By Olivia Quiroz Centeno
It has taken many years, meetings, e-mails, drafts, and prayers to achieve the rich and effective collaboration evident today among Jesuit universities within Mexico and throughout Latin America. But I can attest that for my university, Universidad Iberoamericana Puebla (Ibero Puebla), a 32-year-old institution with about 4,500 students, collaborative relationships with other Jesuit universities have become our richest resource. For us, the Mexican Jesuit University System (known as the SUJ), a group of eight institutions, and the Association of Jesuit Latin American Universities (known as AUSJAL), an organization of 31 institutions, are lifelines that enrich and intensify Ibero Puebla’s contribution to Jesuit higher education. Participation in these networks certainly has not meant that we – or other Jesuit institutions, for that matter – have been liberated from an array of local and universal challenges related to higher education, but it has meant that we can draw on a vast and vital community of faculty and administrators who contribute to a deep well of wisdom that helps us at Ibero Puebla to thrive.
Mexico’s eight SUJ institutions have a relatively brief history but one that has helped promote a sense of shared responsibility and mission. The oldest, Ibero Ciudad de México, was founded in 1943, while the youngest, the Instituto Superior Intercultural Ayuuk, was founded in 2006 to serve the Oaxacan rural indigenous community. Ibero Puebla itself has been guided especially by our sister institutions in Mexico City and Guadalajara, from whom, for example, our faculty have received superb direction about how to integrate Ignatian pedagogy into their work. Our sister institutions have also assisted us by collaborating in our efforts to form international partnerships, connections that have led to fruitful student exchanges both within the SUJ system and internationally.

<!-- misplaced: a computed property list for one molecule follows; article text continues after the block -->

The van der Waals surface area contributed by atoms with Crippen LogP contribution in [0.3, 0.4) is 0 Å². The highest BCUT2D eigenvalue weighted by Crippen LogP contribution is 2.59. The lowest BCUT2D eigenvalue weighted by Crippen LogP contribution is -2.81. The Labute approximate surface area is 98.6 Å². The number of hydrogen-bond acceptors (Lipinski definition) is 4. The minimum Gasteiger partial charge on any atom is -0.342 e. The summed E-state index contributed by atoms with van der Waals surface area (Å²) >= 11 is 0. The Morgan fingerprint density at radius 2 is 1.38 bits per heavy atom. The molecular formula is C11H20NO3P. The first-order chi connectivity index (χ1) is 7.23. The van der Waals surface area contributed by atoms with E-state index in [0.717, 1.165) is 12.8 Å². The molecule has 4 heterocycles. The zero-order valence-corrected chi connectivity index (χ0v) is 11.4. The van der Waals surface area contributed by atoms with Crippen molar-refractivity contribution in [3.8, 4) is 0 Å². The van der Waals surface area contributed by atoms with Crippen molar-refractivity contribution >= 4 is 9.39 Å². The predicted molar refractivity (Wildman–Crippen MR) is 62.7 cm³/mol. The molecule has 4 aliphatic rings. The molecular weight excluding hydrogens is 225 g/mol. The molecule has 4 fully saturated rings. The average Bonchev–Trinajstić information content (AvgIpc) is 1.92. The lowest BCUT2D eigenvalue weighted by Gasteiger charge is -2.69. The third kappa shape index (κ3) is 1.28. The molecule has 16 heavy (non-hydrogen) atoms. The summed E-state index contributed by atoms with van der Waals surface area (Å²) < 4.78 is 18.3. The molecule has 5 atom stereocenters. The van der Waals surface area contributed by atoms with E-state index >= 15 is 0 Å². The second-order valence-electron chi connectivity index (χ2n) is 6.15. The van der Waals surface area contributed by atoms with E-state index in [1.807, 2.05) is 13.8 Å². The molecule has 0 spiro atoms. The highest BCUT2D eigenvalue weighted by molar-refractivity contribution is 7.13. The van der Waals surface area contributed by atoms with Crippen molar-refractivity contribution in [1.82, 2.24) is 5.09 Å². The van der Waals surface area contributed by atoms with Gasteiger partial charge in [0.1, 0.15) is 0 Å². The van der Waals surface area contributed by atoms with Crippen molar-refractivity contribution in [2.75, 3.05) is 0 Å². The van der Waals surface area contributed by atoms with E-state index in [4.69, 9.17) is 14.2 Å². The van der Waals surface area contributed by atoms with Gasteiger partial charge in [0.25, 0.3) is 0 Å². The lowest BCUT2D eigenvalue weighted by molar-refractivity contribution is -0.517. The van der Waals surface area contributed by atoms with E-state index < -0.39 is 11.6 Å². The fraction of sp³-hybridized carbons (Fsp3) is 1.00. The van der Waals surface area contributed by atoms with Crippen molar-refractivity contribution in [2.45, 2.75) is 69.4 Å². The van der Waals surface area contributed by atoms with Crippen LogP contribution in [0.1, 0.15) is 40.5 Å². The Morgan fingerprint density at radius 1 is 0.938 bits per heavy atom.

Because Latin American nations share so much in terms of history as well as social, economic, and political circumstances, the possibilities of collaborative work among SUJ and AUSJAL universities have been relatively easy to bring about. One major example of this is the founding of AUSJAL itself in 1985. Today, as many Jesuit institutions around the world are just beginning to think seriously about international collaboration, AUSJAL, which includes universities in 14 different countries, has already marked its 30th anniversary. Among the greatest achievements of AUSJAL has been its ability to build a network of networks that can identify shared priorities across the boundaries of region and nation and sustain specific initiatives and projects according to those priorities. Since AUSJAL is organized to look beyond the many kinds of difference – not only the difference of national identities, but also differences in institutional size, degree offerings, and student populations – it is poised to allow each institution to contribute effectively both to its local contexts and to a more global sense of a common good.